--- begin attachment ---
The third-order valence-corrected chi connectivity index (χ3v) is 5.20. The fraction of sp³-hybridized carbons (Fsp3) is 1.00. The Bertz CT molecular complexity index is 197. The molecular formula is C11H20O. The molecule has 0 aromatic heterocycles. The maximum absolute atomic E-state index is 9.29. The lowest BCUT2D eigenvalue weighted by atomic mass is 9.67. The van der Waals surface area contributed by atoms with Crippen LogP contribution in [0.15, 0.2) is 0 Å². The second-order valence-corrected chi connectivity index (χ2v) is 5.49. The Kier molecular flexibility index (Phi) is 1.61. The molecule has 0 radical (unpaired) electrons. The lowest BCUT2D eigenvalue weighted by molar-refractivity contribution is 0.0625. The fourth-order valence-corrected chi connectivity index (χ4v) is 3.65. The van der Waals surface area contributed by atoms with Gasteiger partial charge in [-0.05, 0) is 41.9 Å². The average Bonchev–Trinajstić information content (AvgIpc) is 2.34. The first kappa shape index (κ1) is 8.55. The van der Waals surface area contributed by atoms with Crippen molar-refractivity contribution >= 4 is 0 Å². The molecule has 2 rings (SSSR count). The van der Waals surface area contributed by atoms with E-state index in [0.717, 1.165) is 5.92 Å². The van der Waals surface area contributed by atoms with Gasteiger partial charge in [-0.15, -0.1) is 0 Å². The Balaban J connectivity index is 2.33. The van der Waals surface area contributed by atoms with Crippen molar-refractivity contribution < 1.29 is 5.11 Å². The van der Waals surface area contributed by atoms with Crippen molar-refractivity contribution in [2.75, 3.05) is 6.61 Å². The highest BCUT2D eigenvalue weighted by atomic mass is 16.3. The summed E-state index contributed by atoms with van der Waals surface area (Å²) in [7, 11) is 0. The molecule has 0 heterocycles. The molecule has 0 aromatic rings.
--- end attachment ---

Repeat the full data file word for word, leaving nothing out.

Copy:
The third-order valence-corrected chi connectivity index (χ3v) is 5.20. The fraction of sp³-hybridized carbons (Fsp3) is 1.00. The Bertz CT molecular complexity index is 197. The molecular formula is C11H20O. The molecule has 0 aromatic heterocycles. The maximum absolute atomic E-state index is 9.29. The lowest BCUT2D eigenvalue weighted by atomic mass is 9.67. The van der Waals surface area contributed by atoms with Crippen LogP contribution in [0.15, 0.2) is 0 Å². The second-order valence-corrected chi connectivity index (χ2v) is 5.49. The Kier molecular flexibility index (Phi) is 1.61. The molecule has 0 radical (unpaired) electrons. The lowest BCUT2D eigenvalue weighted by molar-refractivity contribution is 0.0625. The fourth-order valence-corrected chi connectivity index (χ4v) is 3.65. The van der Waals surface area contributed by atoms with Gasteiger partial charge in [-0.05, 0) is 41.9 Å². The average Bonchev–Trinajstić information content (AvgIpc) is 2.34. The first kappa shape index (κ1) is 8.55. The van der Waals surface area contributed by atoms with Crippen molar-refractivity contribution >= 4 is 0 Å². The molecule has 2 rings (SSSR count). The van der Waals surface area contributed by atoms with E-state index in [0.717, 1.165) is 5.92 Å². The van der Waals surface area contributed by atoms with Gasteiger partial charge in [-0.15, -0.1) is 0 Å². The Balaban J connectivity index is 2.33. The van der Waals surface area contributed by atoms with Crippen molar-refractivity contribution < 1.29 is 5.11 Å². The van der Waals surface area contributed by atoms with Crippen molar-refractivity contribution in [2.75, 3.05) is 6.61 Å². The highest BCUT2D eigenvalue weighted by atomic mass is 16.3. The summed E-state index contributed by atoms with van der Waals surface area (Å²) in [7, 11) is 0. The molecule has 0 heterocycles. The molecule has 0 aromatic rings.